Sharing God's love as a caring faith community

St. Matthews Lutheran Church

 

Sermons Blog

Archives

  • Dec28Sun

    Vinyl Records, Fountain Pens & Paperbacks

    December 28, 2014
    Filed Under:
    Pr. David

    Vinyl records are back! Did you hear about that?
    On the news yesterday, I heard about it.

    Do you also remember how it was thought vinyl record discs were going completely to disappear with the advent of digital recordings and online streaming?
    Well they were wrong.

    I also heard on the radio some weeks ago an interesting statistic about the sale of pens and sticky notes – that the sale of these items over the last couple of years was actually up!
    Especially the fountain pen – the old-fashioned fountain pen – more and more people were buying these things!

    Contrary to what me might think given the predominance of email, and touch screens, keyboards and lap tops – the appeal of hand-writing a note or letter on an actual piece of paper, with an actual pen in hand, hasn’t gone away!

    This co-incides with yet another interesting observation I’ve had.
    I know a group of 13 year olds who absolutely love reading from paper or hard-cover books.
    Imagine that! And these are completely computer-savvy and technology-adept teenagers!
    When presented with the option either of reading a novel on a tablet or e-reader, verses reading that same novel in a paperback or hardcover book, they would choose the latter any day.

    There’s something about the tangible feel of the book’s pages, the smell of the book, the feel of its weight and size in one’s hands that lends itself so positively to the reading experience.

    What is it about fountain pens, vinyl records and paper books?
    I think that which is real and tangible, that which we can see and feel and grasp in our own hands, will always have value.

    These Christmas festive days when many of us are visiting family and friends living close by or far away, we’re finding ourselves in the actual physical presence of our loved ones – actually being able to hug and hold our mother’s hands, to embrace our aging fathers, to hold in our arms our newborn niece, or to hear the sound of our brother’s or sister’s voice, to feel the comforting hug of a friend …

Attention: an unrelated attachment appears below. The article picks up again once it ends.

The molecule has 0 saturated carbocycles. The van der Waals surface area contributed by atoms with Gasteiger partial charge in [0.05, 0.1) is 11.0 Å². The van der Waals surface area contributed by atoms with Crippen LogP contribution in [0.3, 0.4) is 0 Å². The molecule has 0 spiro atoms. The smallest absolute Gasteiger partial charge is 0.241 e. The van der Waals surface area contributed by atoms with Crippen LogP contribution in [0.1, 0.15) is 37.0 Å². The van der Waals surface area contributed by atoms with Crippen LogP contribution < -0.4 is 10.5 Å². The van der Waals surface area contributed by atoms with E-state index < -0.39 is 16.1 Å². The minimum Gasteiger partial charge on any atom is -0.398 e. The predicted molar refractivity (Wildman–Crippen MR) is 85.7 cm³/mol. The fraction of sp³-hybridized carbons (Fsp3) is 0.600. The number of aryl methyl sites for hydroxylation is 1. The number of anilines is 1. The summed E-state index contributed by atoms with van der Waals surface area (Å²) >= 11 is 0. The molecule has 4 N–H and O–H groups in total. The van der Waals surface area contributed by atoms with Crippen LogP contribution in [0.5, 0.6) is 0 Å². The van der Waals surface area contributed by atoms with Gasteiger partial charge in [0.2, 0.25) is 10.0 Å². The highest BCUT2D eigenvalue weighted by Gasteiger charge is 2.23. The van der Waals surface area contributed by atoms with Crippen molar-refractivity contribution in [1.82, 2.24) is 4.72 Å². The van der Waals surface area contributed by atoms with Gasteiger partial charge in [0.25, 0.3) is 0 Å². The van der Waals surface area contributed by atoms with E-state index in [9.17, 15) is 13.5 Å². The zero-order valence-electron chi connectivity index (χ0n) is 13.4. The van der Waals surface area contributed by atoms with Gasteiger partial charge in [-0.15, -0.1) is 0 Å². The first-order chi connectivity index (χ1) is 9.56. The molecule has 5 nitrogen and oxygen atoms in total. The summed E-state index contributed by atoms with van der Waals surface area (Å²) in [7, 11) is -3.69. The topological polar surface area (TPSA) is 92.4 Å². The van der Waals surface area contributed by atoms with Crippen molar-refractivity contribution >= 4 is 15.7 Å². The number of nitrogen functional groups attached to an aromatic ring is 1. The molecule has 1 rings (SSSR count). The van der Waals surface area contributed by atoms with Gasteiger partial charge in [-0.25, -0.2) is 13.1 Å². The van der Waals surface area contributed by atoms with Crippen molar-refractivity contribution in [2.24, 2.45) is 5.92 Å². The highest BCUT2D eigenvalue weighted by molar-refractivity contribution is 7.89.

There’s that in-the-flesh, tangible reality of physically being in someone’s presence that holds so much value … especially in the context of our virtual, online, computer-screen world.

    In today’s Gospel reading, we have two people in the Jerusalem Temple – Simeon and Anna – who with outstretched arms, take hold of the baby Jesus from the arms of Mary and Joseph, embrace Jesus, and affirm him with love and blessing, as God’s anointed one.

    This scene is depicted in the painting up here in the dome of our sanctuary.

    Mary and Joseph, following Jewish custom, present their newborn baby before God at the Temple in Jerusalem, with the expected offerings.

    And as they do, they meet two devout people of the Temple – Simeon and Anna – who receive them and baby Jesus with joy.

    This Biblical scene – where Jesus is held and embraced and affirmed by Simeon and Anna as one in whom God dwells and through whom God will bless others – is rich with the joy of genuine and authentic human encounter.
    Simeon and Anna had been waiting for this moment for a long time… waiting to see and behold God’s anointed One … and finally this meeting, this encounter came to be.

    Mary and Joseph present Jesus in the Temple with a sacrificial offering of two turtledoves as was the custom.